A new report
issued by the U.S. Department of Health and Human Services’ Office of Inspector General (OIG) has found that Medicare Advantage insurers often deny prior authorization requests and payment for covered Medicare services. The OIG says these practices can delay or prevent necessary care and create significant negative health outcomes for beneficiaries enrolled in Medicare Advantage plans.
The OIG indicates it undertook its review of these practices by Medicare Advantage Organizations (MAOs) because they recognize that the capitated payment model can provide an incentive for health insurers to deny services or payment in order to increase insurer profits. In addition, according to OIG, “…CMS’s annual audits of MAOs have highlighted widespread problems related to inappropriate denials of services and payment.”
To assess the level and type of problematic care and payment denials by MAOs, OIG reviewed case files from a one-week period in June 2019. It found that 13% of denied prior authorization requests for services should have been approved, causing concerns about beneficiary access to medically necessary care, unnecessary out-of-pocket payments and administrative burden. Further, OIG found that MAOs should have approved 18% of the payment requests they denied. OIG indicates if the 18% were applied over the course of a year, that would translate into about 1.5 million denials for payment. While the report does not indicate an average payment amount across all of the denied claims, it does provide examples of denied cases involving amounts that range from $5 to nearly $10,000, meaning millions or potentially hundreds of millions in denied payments annually. In addition, providers incur significant costs in dealing with the administrative burden of these practices, costs which are not reflected in the OIG report.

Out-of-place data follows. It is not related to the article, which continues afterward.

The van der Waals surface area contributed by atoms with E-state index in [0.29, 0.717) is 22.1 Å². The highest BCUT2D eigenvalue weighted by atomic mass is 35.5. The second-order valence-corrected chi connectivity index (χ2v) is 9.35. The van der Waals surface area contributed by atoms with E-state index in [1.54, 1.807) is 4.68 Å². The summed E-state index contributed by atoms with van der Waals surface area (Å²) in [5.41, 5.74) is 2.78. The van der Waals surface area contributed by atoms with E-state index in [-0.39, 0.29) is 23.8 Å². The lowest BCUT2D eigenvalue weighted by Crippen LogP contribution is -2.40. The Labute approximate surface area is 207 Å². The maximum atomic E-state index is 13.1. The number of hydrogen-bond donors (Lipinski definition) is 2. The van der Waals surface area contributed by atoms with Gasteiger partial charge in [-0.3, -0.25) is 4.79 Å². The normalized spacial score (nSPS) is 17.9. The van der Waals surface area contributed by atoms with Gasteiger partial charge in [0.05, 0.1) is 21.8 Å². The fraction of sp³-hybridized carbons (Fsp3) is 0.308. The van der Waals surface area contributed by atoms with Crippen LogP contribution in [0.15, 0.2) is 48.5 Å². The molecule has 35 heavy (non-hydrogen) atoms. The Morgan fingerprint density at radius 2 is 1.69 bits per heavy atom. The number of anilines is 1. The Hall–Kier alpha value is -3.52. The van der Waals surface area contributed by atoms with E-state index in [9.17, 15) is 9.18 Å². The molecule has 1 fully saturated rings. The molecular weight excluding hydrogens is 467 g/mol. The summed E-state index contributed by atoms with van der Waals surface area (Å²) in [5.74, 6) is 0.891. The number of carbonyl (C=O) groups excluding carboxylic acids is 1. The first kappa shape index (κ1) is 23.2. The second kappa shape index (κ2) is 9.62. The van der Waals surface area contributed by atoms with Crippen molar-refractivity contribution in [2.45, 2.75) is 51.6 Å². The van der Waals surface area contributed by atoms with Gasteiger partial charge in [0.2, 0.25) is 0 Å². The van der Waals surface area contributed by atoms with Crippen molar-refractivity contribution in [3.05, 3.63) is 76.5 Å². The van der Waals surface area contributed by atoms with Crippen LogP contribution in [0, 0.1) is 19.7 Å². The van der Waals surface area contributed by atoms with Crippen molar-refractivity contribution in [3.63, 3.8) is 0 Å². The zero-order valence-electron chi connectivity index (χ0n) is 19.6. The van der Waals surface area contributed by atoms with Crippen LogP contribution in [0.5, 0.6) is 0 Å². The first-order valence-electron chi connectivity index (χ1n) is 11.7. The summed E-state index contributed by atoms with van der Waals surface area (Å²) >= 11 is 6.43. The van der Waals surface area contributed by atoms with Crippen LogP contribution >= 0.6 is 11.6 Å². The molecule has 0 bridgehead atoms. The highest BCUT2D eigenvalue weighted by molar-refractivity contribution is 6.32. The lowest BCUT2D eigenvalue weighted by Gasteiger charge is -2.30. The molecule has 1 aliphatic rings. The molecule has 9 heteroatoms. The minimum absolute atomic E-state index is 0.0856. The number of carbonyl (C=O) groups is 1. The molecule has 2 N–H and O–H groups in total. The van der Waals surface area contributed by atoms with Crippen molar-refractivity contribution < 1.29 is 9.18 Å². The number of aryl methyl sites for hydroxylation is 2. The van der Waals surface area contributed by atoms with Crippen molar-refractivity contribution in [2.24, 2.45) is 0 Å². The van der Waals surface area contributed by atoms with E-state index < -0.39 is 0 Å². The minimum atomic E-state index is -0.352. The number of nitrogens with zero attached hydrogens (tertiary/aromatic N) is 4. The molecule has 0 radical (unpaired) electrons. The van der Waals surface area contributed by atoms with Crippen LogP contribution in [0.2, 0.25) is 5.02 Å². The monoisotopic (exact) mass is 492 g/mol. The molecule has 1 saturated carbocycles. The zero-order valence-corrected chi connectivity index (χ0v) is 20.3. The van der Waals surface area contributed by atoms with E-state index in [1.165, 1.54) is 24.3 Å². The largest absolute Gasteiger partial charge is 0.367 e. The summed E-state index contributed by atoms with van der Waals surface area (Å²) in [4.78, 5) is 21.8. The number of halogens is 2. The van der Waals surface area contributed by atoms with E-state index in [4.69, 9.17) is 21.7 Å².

Imaging services were the most common health care services that met Medicare coverage and billing rules but were denied by MAOs. Prior authorization requests for post-acute care in skilled nursing and inpatient rehabilitation facilities for care needed after hospital stays were also commonly denied, with OIG finding that often the alternatives offered by the MAOs were not clinically sufficient to meet the needs of the patients.
The OIG report comes amid other reports of insurer prior authorization and payment denials in the commercial insurance market as well. (See articles from Becker’s ASC Review
, Kaiser Medscape
and RevCycle Intelligence
.) The report also builds on a previous OIG report from September 2018
in which the agency found that when beneficiaries and health care providers appeal denied requests, the Medicare Advantage organizations overturned about 75% of their prior authorization and payment denials. In that report, OIG recommended that the Centers for Medicare & Medicaid Services (CMS) enhance its oversight of MAO appeals data and provide beneficiaries with clear information about MAO violations. As of March 2022, OIG notes, CMS had not yet implemented those recommendations.
As health insurers have been aggressively pushing the envelope on these controversial practices to deny necessary patient care, WHA has been increasingly advocating for holding them accountable and protecting patients. WHA has recommended
that Congress pass the Improving Seniors' Timely Access to Care Act of 2021, H.R.3173
. Currently, half of Wisconsin’s congressional delegation and nearly 60% of Congress overall has signed onto this important legislation that would, among other things, streamline the prior authorization process for those covered by a Medicare Advantage plan.